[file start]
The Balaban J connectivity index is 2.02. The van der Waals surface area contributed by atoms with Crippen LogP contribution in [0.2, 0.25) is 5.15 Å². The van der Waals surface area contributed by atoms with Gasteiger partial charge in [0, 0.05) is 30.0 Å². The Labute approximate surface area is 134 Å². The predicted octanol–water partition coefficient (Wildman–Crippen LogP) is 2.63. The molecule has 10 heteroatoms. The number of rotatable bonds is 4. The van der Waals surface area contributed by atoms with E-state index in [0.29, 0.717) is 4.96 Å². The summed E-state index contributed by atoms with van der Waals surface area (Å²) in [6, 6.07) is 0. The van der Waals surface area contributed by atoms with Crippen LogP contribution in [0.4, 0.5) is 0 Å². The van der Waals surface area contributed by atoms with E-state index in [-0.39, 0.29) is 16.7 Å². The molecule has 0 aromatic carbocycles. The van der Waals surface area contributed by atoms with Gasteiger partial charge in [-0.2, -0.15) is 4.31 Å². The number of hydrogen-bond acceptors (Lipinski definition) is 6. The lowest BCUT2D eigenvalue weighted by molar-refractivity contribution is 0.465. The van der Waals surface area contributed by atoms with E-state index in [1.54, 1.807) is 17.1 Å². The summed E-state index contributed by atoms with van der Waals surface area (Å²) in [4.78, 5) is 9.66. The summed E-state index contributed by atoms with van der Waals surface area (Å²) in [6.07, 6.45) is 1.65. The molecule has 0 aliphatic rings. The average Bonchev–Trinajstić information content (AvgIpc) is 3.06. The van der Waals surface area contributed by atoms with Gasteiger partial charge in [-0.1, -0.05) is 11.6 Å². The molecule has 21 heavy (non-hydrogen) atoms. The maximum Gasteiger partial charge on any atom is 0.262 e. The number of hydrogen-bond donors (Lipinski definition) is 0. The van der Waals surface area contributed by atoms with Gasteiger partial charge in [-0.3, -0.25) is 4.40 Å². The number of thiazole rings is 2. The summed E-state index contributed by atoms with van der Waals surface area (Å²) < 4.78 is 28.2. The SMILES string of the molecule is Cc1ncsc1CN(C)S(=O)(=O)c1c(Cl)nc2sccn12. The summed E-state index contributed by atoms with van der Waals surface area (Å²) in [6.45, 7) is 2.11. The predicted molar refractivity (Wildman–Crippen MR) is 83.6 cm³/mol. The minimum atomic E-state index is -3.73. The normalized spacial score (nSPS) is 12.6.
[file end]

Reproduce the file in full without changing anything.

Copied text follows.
The Balaban J connectivity index is 2.02. The van der Waals surface area contributed by atoms with Crippen LogP contribution in [0.2, 0.25) is 5.15 Å². The van der Waals surface area contributed by atoms with Gasteiger partial charge in [0, 0.05) is 30.0 Å². The Labute approximate surface area is 134 Å². The predicted octanol–water partition coefficient (Wildman–Crippen LogP) is 2.63. The molecule has 10 heteroatoms. The number of rotatable bonds is 4. The van der Waals surface area contributed by atoms with E-state index in [0.29, 0.717) is 4.96 Å². The summed E-state index contributed by atoms with van der Waals surface area (Å²) in [6, 6.07) is 0. The van der Waals surface area contributed by atoms with Crippen LogP contribution in [0.4, 0.5) is 0 Å². The van der Waals surface area contributed by atoms with E-state index in [-0.39, 0.29) is 16.7 Å². The molecule has 0 aromatic carbocycles. The van der Waals surface area contributed by atoms with Gasteiger partial charge in [-0.2, -0.15) is 4.31 Å². The number of hydrogen-bond acceptors (Lipinski definition) is 6. The lowest BCUT2D eigenvalue weighted by molar-refractivity contribution is 0.465. The van der Waals surface area contributed by atoms with E-state index in [1.54, 1.807) is 17.1 Å². The summed E-state index contributed by atoms with van der Waals surface area (Å²) in [4.78, 5) is 9.66. The summed E-state index contributed by atoms with van der Waals surface area (Å²) in [6.07, 6.45) is 1.65. The molecule has 0 aliphatic rings. The average Bonchev–Trinajstić information content (AvgIpc) is 3.06. The van der Waals surface area contributed by atoms with Gasteiger partial charge in [-0.1, -0.05) is 11.6 Å². The molecule has 21 heavy (non-hydrogen) atoms. The maximum Gasteiger partial charge on any atom is 0.262 e. The number of hydrogen-bond donors (Lipinski definition) is 0. The van der Waals surface area contributed by atoms with Gasteiger partial charge in [-0.3, -0.25) is 4.40 Å². The number of thiazole rings is 2. The summed E-state index contributed by atoms with van der Waals surface area (Å²) < 4.78 is 28.2. The SMILES string of the molecule is Cc1ncsc1CN(C)S(=O)(=O)c1c(Cl)nc2sccn12. The summed E-state index contributed by atoms with van der Waals surface area (Å²) in [6.45, 7) is 2.11. The predicted molar refractivity (Wildman–Crippen MR) is 83.6 cm³/mol. The minimum atomic E-state index is -3.73. The normalized spacial score (nSPS) is 12.6.